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    Anonymous - 2010-11-05

    Well OK, but if thats the case, now you've got two bugs: Out of

    mkdir ///superserver/spfdata/test
    mkdir -p ///superserver/spfdata/test
    mkdir -p //superserver/spfdata/test
    mkdir //superserver/spfdata/test

    only the last one does the right thing. The first two ('///') fail with
    `///superserver/spfdata/foo': No such host or network path,

    as does "ls ///superserver" and almost every other command I care to try.
    As initially reported, the third one fails silently, and the fourth one works fine.

    With coreutils-5.97, the triple-slash variant does not seem to be supported at all.

  • Keith Marshall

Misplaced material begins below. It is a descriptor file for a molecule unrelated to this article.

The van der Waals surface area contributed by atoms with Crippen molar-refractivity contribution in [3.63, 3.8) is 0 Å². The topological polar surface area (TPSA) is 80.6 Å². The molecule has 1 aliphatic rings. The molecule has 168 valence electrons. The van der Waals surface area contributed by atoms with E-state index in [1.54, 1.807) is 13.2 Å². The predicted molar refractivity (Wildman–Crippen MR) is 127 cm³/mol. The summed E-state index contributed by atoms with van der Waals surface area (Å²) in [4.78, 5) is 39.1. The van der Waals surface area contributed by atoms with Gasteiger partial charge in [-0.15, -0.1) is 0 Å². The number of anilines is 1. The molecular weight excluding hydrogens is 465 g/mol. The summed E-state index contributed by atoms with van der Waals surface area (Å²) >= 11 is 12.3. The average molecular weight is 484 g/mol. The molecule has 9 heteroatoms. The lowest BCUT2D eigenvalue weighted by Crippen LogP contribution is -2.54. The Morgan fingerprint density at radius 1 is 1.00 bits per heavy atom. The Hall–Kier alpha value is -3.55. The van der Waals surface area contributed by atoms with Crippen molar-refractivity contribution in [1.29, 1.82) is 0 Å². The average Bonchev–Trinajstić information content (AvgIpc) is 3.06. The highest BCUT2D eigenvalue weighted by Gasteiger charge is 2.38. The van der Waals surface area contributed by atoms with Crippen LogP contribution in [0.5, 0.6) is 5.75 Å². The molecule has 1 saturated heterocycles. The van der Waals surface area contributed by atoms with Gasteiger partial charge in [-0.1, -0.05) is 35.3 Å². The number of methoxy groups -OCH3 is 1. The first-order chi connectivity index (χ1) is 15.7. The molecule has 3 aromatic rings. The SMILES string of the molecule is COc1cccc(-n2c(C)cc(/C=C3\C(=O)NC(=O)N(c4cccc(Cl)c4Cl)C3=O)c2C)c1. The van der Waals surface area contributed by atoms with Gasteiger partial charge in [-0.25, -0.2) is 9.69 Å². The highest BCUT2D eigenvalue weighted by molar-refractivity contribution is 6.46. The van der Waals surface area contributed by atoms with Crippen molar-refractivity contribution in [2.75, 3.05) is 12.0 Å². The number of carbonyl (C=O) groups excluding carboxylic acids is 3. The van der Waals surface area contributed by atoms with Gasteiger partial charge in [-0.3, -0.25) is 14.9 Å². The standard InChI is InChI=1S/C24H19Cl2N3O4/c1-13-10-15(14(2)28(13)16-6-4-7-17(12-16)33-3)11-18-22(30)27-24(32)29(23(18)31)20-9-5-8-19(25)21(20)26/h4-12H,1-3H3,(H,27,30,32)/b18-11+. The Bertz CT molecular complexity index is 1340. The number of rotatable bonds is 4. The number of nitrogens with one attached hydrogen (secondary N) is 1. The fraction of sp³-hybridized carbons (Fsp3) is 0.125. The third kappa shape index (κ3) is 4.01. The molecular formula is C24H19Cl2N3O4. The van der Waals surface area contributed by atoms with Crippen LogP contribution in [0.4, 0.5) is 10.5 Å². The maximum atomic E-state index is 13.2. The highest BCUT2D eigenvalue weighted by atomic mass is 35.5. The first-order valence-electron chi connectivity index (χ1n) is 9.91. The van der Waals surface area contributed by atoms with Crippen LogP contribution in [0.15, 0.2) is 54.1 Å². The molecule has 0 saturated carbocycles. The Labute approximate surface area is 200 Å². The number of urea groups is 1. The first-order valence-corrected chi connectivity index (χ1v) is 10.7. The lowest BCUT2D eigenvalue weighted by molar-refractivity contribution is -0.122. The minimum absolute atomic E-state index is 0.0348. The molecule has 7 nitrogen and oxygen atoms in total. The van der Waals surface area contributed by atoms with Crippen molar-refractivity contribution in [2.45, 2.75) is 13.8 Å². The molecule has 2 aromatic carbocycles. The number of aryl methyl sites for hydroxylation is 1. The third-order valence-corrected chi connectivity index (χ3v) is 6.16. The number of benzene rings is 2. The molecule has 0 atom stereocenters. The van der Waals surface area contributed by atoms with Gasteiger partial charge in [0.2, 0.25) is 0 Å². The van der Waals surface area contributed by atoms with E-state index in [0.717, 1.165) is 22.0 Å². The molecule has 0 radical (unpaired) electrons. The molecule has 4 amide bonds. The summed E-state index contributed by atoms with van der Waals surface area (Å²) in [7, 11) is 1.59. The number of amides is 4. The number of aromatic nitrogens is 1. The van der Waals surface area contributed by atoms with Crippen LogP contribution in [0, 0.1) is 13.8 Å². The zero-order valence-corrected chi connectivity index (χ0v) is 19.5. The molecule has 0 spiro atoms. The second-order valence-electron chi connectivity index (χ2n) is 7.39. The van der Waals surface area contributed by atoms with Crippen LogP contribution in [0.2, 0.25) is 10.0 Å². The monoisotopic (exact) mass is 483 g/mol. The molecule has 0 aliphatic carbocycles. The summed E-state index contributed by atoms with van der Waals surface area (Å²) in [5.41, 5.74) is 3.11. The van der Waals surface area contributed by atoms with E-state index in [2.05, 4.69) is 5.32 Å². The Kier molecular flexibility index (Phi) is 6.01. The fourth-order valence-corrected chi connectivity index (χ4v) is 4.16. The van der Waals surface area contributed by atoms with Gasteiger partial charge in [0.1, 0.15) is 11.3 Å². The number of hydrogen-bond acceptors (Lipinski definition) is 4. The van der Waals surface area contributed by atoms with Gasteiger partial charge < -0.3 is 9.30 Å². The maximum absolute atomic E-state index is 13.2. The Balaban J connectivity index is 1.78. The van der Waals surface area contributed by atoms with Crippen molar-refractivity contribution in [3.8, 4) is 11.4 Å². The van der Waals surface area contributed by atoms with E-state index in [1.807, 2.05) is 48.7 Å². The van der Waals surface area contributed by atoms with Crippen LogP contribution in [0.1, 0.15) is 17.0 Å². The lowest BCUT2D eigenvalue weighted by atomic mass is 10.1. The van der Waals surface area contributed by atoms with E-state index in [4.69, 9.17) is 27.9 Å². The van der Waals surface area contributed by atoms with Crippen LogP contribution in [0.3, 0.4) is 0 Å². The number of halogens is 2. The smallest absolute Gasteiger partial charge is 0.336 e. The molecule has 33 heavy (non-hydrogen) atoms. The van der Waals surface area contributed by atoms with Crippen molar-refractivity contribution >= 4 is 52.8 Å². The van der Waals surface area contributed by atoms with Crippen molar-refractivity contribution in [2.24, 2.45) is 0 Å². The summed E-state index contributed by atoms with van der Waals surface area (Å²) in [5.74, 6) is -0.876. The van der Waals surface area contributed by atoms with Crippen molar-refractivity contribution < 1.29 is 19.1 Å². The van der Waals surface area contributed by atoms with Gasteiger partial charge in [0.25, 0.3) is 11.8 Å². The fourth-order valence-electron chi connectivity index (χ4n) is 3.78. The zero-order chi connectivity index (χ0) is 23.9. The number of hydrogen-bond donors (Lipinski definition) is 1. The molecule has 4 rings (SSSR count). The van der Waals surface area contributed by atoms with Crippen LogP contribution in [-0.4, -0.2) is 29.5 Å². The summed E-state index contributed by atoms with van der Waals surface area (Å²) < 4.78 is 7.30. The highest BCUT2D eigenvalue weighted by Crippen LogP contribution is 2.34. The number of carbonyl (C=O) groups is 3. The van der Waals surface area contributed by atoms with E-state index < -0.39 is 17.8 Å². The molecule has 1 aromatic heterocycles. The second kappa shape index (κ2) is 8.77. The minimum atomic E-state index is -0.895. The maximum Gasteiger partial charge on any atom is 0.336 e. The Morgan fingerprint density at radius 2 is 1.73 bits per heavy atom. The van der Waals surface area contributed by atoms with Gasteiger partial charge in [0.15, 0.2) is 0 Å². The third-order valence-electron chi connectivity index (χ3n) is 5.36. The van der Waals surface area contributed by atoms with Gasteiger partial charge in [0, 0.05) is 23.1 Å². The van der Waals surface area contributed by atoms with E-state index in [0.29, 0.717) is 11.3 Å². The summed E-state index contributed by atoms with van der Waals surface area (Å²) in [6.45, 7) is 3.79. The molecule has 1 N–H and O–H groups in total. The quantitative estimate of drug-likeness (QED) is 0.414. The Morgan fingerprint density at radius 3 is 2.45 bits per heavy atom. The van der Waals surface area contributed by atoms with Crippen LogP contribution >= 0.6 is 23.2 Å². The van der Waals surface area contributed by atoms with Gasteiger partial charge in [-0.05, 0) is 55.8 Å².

Keith Marshall - 2010-11-05


    My immediate thought was that this was a slash reduction issue, and that the solution was to specify ///server/path, but I tried it before responding originally, and IT DIDN'T WORK! (Specifically, in the case of mkdir -p; both ls and mkdir without -p are fine with only two initial slashes).

    So, I went back and read the README file again. It EXPLICITLY documents the slash reduction effect WHEN PASSING PARAMETERS TO NATIVE WIN32 PROGRAMS; by implication NO SUCH REDUCTION is performed when invoking MSYS programs. Thus, I conclude that the //server/path form is correct, (but confusing), when invoking MSYS programs, while ///server/path is correct when invoking native programs but INCORRECT when invoking MSYS programs. (Of course, it would be much less confusing if ///server/path was always correct, and the distinction alluded to in the README wasn't actually made).